Our quantitative data points are meant to provide a high-level understanding of factors in equity risk models for Graham Holdings Co-Class B. Portfolio managers use these models to forecast risk, optimize portfolios and review performance.
We show how GHC stock compares to 2,000+ US-based stocks, and to peers in the Consumer Services sector and Other Consumer Services industry.
Please do not consider this data as investment advice. Data is downloaded from sources we deem reliable, but errors may occur.
Graham Holdings Co. engages in the provision of education and media services. It operates through the following segments: Education; Television Broadcasting; Manufacturing; Healthcare; SocialCode; and Other Businesses. The Education segment include professional training and postsecondary education businesses largely outside the U.S., and also English-language programs that provided by Kaplan, Inc.. The Television Broadcasting segment conduct operations through seven television stations serving the Detroit, Houston, San Antonio, Orlando, Jacksonville, and Roanoke television markets. The Manufacturing segment focuses in the manufacturing operations of Hoover, a Thomson; Dekko, a Garrett, IN-based manufacturer of electrical workspace solutions, architectural lighting, and electrical components and assemblies; Joyce/Dayton Corp., a Dayton, OH-based manufacturer of screw jacks and other linear motion systems; and Forney, a global supplier of products and systems that control and monitor combustion processes in electric utility and industrial applications. The Healthcare segment encompasses home health, hospice and palliative services. The SocialCode segment provides marketing solutions managing data, creative, media, and marketplaces to accelerate client growth. The Other Businesses segment consists business such as publishing online and printing of magazines; and automotive dealership. The company was founded by Stilson Hutchins in 1877 and is headquartered in Arlington, VA.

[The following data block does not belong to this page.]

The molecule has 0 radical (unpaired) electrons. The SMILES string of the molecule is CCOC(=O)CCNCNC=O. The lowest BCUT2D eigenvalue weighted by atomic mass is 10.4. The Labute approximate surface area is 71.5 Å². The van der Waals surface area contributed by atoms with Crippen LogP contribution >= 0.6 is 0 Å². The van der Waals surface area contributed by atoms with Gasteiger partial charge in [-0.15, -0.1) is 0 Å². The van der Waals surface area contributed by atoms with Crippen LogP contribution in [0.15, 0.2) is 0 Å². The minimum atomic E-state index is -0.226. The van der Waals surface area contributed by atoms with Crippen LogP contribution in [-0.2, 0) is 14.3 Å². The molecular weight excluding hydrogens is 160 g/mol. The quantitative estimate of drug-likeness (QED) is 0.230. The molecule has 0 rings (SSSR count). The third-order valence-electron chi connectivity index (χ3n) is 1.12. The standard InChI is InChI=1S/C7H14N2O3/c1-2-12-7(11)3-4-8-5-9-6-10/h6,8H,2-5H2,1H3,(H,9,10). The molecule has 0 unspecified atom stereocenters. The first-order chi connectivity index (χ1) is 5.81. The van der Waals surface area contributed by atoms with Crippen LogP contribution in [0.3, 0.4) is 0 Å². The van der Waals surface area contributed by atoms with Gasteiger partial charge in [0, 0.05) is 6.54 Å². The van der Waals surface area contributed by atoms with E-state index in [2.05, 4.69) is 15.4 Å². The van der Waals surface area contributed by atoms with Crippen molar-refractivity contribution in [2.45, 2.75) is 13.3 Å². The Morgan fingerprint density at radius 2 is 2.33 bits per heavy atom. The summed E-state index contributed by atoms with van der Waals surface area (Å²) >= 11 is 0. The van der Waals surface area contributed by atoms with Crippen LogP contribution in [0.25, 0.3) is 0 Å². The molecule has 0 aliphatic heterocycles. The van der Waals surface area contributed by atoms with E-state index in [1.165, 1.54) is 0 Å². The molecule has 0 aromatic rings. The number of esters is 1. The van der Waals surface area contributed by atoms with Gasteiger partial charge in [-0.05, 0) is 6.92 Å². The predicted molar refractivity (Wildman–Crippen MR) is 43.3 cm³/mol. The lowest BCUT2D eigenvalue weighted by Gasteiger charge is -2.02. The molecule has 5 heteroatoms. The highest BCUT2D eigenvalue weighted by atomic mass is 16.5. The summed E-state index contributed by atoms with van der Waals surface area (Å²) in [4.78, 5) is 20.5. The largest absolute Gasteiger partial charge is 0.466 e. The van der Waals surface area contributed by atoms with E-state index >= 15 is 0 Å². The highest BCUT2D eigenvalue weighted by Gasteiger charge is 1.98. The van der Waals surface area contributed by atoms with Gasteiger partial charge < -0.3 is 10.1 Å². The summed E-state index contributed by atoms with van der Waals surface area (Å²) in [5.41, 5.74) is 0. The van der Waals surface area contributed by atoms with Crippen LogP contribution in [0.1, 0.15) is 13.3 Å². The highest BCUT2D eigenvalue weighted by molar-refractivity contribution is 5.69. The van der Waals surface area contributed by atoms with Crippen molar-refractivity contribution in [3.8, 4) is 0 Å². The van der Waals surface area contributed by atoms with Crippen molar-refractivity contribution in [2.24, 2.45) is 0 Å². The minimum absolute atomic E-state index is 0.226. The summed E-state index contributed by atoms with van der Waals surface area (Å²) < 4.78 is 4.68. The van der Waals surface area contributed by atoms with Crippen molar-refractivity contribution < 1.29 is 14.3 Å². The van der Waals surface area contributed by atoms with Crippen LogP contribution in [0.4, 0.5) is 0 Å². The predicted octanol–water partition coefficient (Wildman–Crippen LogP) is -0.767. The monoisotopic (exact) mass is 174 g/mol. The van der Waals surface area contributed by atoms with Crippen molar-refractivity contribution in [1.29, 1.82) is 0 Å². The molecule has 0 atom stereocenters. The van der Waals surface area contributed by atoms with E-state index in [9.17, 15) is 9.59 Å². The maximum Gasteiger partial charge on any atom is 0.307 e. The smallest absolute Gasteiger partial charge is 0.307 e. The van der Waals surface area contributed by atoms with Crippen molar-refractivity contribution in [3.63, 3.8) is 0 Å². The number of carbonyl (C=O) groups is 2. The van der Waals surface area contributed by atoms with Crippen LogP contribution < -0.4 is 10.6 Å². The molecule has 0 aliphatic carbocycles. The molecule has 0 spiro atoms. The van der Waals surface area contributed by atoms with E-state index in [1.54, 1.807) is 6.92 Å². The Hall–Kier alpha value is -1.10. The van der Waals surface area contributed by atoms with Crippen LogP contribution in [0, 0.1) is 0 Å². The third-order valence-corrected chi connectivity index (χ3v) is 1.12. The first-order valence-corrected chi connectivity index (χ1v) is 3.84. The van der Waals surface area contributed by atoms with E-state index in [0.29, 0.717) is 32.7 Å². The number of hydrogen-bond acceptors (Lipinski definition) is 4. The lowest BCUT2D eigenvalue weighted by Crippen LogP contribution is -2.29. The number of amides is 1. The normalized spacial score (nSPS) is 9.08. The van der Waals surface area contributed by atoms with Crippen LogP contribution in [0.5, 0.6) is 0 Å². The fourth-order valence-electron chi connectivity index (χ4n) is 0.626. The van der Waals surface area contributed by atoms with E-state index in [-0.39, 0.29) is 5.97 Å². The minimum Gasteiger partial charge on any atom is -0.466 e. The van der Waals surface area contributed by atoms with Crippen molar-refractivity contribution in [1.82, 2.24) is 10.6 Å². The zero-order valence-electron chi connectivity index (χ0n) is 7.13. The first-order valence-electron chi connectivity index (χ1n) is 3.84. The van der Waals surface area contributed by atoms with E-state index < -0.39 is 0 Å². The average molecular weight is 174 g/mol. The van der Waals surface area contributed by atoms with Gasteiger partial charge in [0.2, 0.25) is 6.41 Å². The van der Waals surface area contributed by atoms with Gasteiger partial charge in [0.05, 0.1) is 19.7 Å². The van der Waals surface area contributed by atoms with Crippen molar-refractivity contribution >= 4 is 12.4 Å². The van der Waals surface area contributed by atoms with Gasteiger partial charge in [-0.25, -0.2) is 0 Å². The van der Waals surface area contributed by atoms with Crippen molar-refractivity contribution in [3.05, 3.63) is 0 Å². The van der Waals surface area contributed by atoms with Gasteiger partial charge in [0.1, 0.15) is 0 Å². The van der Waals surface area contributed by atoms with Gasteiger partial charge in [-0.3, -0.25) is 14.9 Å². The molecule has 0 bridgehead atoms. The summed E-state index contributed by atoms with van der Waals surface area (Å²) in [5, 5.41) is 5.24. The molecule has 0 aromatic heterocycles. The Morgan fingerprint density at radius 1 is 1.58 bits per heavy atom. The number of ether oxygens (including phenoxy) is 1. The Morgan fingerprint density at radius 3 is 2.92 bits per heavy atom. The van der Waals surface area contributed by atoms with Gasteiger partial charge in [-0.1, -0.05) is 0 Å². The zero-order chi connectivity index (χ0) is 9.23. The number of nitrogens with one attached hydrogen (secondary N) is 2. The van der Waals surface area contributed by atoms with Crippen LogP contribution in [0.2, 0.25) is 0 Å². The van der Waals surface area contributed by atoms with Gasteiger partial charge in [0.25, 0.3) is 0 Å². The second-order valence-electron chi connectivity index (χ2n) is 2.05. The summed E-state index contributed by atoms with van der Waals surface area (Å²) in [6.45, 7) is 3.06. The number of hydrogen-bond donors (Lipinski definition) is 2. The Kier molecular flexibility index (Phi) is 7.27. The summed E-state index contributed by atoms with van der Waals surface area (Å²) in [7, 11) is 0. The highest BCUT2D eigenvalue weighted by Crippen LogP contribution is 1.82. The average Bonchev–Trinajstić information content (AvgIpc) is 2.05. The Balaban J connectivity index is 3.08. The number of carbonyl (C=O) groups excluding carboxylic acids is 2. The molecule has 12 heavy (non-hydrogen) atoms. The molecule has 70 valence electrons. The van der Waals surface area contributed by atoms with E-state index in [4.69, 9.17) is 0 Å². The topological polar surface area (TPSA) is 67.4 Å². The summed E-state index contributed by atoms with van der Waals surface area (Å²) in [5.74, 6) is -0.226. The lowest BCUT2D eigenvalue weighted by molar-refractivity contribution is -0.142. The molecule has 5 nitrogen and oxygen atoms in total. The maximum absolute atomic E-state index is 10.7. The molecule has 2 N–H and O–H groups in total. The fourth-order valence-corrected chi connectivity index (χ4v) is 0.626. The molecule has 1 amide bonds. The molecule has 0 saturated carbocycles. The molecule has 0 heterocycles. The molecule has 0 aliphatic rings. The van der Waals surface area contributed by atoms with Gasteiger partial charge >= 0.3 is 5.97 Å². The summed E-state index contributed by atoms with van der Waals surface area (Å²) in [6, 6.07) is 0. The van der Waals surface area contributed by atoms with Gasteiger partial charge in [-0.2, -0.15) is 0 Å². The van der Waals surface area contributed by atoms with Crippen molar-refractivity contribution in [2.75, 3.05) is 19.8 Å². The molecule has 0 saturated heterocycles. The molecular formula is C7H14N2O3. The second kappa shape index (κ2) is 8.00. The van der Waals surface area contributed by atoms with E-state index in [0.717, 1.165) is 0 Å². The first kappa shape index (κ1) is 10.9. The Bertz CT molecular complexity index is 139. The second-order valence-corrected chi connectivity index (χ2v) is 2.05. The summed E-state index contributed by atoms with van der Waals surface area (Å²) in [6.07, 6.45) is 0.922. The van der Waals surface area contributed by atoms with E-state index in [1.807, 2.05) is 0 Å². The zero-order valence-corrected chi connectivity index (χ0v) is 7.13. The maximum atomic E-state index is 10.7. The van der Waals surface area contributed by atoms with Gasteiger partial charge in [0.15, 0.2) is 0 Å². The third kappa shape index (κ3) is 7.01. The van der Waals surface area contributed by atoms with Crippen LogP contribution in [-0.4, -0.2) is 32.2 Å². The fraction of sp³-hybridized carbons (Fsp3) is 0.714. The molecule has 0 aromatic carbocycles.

Many of the following risk metrics are standardized and transformed into quantitative factors in institutional-level risk models.
Rankings below represent percentiles from 1 to 100, with 1 being the lowest rating of risk.
Stocks with higher beta exhibit higher sensitivity to the ups and downs in the market. (↑↑)
Stocks with higher market capitalization often have lower risk. (↑↓)
Higher average daily dollar volume over the past 30 days implies lower liquidity risk. (↑↓)
Higher price momentum stocks, aka recent winners, equate to lower risk for many investors. (↑↓)
Style risk factors often include measures of profitability and payout levels.
Companies with higher earnings generally provide lower risk. (↑↓)
Companies with higher dividend yields, if sustaintable, are perceived to have lower risk. (↑↓)